3. Did they really wear clothes like one would see in the television series The Vikings?

It needs to be made clear that the producer, Michael Hirst, who wrote the film "Elizabeth I" and HBO's "The Tudor's" also created " The Vikings."  Michael Hirst, while uses history for his stories, likes to sensationalize the elements of his stories. The Vikings series has received the same treatment as the Tudors and Elizabeth I. This is particularly noticeable in the costume designs. 

First of all. The Scandinavian countries are COLD!!! 

Clothing established status, wealth and location. The Scandinavian countries have harsh winters and clothing was designed for functionality and warmth. What we know about the garments the Norse men and women wore have been discovered in archaeological finds. The Norse loved colors. Clothing was made from wool predominately but linen, silk and leather were also used. Cloth was meticulously woven and very tightly woven. The burlap look seen in the series would have been worn by slaves, only. Cotton was a very rare item and very expensive. Wealth was expressed through jewelry and the quality of jewelry. 
Check out Hurstwic here.  and check out The Viking Answer Lady- What the Vikings Wore here.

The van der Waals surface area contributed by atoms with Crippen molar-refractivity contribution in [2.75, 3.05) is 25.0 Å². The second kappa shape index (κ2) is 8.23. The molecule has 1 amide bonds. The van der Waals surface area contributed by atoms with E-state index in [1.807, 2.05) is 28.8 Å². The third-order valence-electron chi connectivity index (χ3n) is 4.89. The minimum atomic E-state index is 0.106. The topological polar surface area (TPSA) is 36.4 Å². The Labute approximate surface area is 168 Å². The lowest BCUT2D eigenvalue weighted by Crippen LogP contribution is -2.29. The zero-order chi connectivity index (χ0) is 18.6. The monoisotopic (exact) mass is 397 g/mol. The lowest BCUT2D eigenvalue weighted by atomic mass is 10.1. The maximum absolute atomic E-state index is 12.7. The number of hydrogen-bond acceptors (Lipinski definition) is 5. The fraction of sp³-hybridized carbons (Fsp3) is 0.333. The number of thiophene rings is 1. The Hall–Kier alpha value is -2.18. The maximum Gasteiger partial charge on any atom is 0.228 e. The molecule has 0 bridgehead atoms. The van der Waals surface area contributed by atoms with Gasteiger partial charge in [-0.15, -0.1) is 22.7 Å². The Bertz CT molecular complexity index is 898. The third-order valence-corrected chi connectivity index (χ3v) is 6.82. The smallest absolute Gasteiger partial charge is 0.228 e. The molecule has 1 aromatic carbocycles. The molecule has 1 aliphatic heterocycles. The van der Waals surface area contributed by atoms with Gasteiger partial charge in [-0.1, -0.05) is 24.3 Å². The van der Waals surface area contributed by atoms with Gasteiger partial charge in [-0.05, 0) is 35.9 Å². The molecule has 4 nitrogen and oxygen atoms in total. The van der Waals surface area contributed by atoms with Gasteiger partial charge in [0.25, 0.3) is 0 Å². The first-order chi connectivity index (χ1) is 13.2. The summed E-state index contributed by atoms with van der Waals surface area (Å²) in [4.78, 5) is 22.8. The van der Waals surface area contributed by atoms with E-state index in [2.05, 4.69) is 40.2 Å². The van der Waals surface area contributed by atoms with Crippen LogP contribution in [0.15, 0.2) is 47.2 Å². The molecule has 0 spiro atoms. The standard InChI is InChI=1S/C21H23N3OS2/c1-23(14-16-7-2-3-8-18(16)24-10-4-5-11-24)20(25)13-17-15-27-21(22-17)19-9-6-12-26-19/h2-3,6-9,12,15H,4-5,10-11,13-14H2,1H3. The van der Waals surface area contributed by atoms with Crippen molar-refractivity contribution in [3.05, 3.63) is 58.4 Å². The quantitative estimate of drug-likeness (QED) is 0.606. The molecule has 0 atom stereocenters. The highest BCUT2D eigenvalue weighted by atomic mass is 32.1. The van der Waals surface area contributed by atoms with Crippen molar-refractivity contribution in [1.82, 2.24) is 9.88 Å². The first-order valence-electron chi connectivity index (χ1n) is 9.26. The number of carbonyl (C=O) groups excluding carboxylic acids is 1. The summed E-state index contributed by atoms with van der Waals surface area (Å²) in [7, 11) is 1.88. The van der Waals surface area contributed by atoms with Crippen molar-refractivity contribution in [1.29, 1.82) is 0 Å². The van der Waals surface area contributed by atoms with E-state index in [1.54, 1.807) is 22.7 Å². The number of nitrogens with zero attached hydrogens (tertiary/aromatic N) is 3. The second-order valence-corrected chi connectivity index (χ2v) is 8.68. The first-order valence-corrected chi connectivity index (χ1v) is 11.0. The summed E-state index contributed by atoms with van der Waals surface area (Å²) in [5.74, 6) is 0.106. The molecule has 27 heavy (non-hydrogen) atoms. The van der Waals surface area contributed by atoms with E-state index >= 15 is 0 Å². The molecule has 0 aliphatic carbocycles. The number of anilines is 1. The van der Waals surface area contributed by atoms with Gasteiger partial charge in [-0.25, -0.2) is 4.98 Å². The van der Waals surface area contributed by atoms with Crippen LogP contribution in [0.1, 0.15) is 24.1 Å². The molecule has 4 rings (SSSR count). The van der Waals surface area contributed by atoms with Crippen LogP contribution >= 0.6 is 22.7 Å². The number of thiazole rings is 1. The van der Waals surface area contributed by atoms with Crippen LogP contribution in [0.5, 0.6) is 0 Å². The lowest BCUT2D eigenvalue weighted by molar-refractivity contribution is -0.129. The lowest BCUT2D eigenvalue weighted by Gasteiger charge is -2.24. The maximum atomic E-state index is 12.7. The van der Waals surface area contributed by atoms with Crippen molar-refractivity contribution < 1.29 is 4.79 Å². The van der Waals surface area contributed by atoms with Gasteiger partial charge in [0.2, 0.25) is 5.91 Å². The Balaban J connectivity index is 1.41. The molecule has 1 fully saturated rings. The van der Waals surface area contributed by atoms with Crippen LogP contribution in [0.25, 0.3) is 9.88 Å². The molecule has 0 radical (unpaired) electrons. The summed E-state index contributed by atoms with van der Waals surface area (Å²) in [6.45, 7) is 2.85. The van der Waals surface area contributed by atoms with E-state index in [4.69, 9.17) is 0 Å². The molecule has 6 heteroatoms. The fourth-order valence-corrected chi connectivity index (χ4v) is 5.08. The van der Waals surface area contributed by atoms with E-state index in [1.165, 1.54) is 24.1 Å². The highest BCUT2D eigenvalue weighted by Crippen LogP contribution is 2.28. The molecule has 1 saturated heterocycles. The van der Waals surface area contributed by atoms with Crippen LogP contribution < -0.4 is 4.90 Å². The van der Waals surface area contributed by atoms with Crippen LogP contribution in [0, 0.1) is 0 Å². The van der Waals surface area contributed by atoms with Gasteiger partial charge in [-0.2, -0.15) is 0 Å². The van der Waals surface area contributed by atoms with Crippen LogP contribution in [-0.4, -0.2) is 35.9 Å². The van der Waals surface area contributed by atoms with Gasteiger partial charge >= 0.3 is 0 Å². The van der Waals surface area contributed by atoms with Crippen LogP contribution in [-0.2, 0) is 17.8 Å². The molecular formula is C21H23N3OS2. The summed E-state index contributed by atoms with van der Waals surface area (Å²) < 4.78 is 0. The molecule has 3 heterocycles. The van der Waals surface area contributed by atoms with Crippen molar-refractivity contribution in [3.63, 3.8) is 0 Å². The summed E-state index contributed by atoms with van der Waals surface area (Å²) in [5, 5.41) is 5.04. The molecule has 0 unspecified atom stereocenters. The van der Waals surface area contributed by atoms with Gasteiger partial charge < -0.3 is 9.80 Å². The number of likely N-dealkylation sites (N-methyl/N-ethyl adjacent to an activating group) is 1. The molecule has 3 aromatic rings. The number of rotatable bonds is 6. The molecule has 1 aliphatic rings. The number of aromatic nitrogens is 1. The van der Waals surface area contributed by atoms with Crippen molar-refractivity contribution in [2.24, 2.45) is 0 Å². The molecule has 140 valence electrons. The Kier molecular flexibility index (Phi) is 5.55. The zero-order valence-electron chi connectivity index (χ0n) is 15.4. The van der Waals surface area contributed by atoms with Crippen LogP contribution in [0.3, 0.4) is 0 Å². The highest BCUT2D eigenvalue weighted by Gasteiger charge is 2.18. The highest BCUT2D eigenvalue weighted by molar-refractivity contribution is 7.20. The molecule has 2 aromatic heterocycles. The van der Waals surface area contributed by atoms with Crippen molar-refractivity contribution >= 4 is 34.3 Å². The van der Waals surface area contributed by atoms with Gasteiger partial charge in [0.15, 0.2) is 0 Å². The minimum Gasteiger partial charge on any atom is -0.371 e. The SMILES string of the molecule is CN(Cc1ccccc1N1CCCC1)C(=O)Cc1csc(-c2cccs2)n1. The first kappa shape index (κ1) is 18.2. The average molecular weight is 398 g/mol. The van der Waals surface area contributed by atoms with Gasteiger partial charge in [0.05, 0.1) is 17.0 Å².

Ragnar and his family.


Viking Garb- 
The Norse wore layers of clothing to keep warm but also to show status. All were held together by brooches, pins, and belts. Hair was kept long and tidy. A married woman wore her hair in a cap and tide back and away from the face. 

The Viking series is not Michael Hirst's doctoral thesis. He wants to entertain us and that is fine. The movie has inspired and made an impact on press coverage of Viking Archaeology. A recent topic is the Viking navigational technology. How did they find their way to England, Ireland, Iceland and even North America? 

That is in the next chapter.....

Bless Bless

Resources:  A teaser!!!
The Viking Answer Lady 
Shield Maidens True or False
House Drekka-lundr: Bibliography